Developmental change in infants' responses to stress

Child Dev. 1995 Jun;66(3):657-70. doi: 10.1111/j.1467-8624.1995.tb00896.x.


Infant stress responses to a well-baby physical examination and inoculation were observed longitudinally at 2, 4, and 6 months of age. In general, there were cortisol increases over base to the procedures. Cortisol level and cortisol response decreased with age. These data indicate a developmental shift in adrenocortical functioning between 2 and 6 months of age. Further evidence for this shift was seen in the stability of individual responses between 4 and 6 months of age. Individual differences in both cortisol and behavioral responses showed the most stability between these 2 ages. Moreover, diurnal variation in baseline cortisol level was present only at 6 months of age. While a sizable minority of infants showed stress-related cortisol decreases to the procedures at a given age, there was no evidence for cross-age consistency in individual infants showing these cortisol decreases.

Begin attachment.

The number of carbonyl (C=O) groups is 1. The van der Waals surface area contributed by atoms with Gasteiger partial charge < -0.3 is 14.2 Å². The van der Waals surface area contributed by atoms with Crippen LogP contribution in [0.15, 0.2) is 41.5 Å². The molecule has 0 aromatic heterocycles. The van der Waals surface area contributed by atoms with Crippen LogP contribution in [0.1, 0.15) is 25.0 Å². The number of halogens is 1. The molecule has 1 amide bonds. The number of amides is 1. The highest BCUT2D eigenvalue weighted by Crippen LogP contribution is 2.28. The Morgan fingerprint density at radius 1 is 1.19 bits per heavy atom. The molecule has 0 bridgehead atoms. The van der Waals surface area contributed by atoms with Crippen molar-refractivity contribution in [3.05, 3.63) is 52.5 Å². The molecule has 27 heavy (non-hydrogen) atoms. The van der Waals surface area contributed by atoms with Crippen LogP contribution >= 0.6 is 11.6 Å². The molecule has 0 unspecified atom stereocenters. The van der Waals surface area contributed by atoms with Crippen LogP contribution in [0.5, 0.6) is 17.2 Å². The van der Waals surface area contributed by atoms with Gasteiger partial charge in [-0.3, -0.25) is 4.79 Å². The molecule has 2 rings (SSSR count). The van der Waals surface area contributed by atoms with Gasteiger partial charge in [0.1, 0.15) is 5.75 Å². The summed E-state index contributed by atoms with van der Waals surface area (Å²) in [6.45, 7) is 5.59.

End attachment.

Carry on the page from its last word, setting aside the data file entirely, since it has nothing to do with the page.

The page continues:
Publication types

  • Comparative Study
  • Research Support, U.S. Gov't, Non-P.H.S.

MeSH terms

  • Age Factors
  • Child Development*
  • Circadian Rhythm
  • Cross-Sectional Studies
  • Female
  • Humans
  • Hydrocortisone / analysis
  • Infant
  • Infant Behavior*
  • Longitudinal Studies
  • Male
  • Saliva / chemistry
  • Stress, Psychological / psychology*


  • Hydrocortisone